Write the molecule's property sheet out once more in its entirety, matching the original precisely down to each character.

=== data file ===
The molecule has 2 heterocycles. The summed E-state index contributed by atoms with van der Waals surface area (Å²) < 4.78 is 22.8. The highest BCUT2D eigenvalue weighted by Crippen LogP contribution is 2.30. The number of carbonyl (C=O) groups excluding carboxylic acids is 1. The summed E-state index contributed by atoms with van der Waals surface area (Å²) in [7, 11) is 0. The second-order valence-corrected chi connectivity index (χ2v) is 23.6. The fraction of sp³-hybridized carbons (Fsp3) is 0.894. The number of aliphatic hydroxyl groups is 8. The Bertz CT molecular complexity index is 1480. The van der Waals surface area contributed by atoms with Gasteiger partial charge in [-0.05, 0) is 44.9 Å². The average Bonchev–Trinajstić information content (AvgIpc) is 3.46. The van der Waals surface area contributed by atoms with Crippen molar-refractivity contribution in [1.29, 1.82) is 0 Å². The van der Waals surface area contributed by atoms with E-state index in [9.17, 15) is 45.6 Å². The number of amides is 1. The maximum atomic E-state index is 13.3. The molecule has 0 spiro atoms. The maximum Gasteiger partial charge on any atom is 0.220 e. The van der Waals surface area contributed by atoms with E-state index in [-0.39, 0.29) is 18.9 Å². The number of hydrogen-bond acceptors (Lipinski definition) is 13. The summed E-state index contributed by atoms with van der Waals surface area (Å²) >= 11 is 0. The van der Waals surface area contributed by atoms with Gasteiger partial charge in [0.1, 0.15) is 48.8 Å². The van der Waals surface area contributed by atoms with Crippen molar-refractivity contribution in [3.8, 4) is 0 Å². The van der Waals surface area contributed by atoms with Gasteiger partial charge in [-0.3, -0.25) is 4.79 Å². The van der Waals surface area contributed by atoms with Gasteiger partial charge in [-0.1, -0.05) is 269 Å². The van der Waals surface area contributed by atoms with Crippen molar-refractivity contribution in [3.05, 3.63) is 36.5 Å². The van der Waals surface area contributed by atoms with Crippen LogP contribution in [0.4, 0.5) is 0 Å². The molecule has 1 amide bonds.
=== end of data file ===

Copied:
The molecule has 2 heterocycles. The summed E-state index contributed by atoms with van der Waals surface area (Å²) < 4.78 is 22.8. The highest BCUT2D eigenvalue weighted by Crippen LogP contribution is 2.30. The number of carbonyl (C=O) groups excluding carboxylic acids is 1. The summed E-state index contributed by atoms with van der Waals surface area (Å²) in [7, 11) is 0. The second-order valence-corrected chi connectivity index (χ2v) is 23.6. The fraction of sp³-hybridized carbons (Fsp3) is 0.894. The number of aliphatic hydroxyl groups is 8. The Bertz CT molecular complexity index is 1480. The van der Waals surface area contributed by atoms with Gasteiger partial charge in [-0.05, 0) is 44.9 Å². The average Bonchev–Trinajstić information content (AvgIpc) is 3.46. The van der Waals surface area contributed by atoms with Crippen molar-refractivity contribution in [1.29, 1.82) is 0 Å². The van der Waals surface area contributed by atoms with E-state index in [9.17, 15) is 45.6 Å². The number of amides is 1. The maximum atomic E-state index is 13.3. The molecule has 0 spiro atoms. The maximum Gasteiger partial charge on any atom is 0.220 e. The van der Waals surface area contributed by atoms with E-state index in [-0.39, 0.29) is 18.9 Å². The number of hydrogen-bond acceptors (Lipinski definition) is 13. The summed E-state index contributed by atoms with van der Waals surface area (Å²) >= 11 is 0. The van der Waals surface area contributed by atoms with Gasteiger partial charge in [0.1, 0.15) is 48.8 Å². The van der Waals surface area contributed by atoms with Crippen molar-refractivity contribution in [3.8, 4) is 0 Å². The van der Waals surface area contributed by atoms with Gasteiger partial charge in [-0.3, -0.25) is 4.79 Å². The van der Waals surface area contributed by atoms with Gasteiger partial charge in [-0.1, -0.05) is 269 Å². The van der Waals surface area contributed by atoms with Crippen molar-refractivity contribution in [3.05, 3.63) is 36.5 Å². The van der Waals surface area contributed by atoms with Crippen LogP contribution in [0.4, 0.5) is 0 Å². The molecule has 1 amide bonds.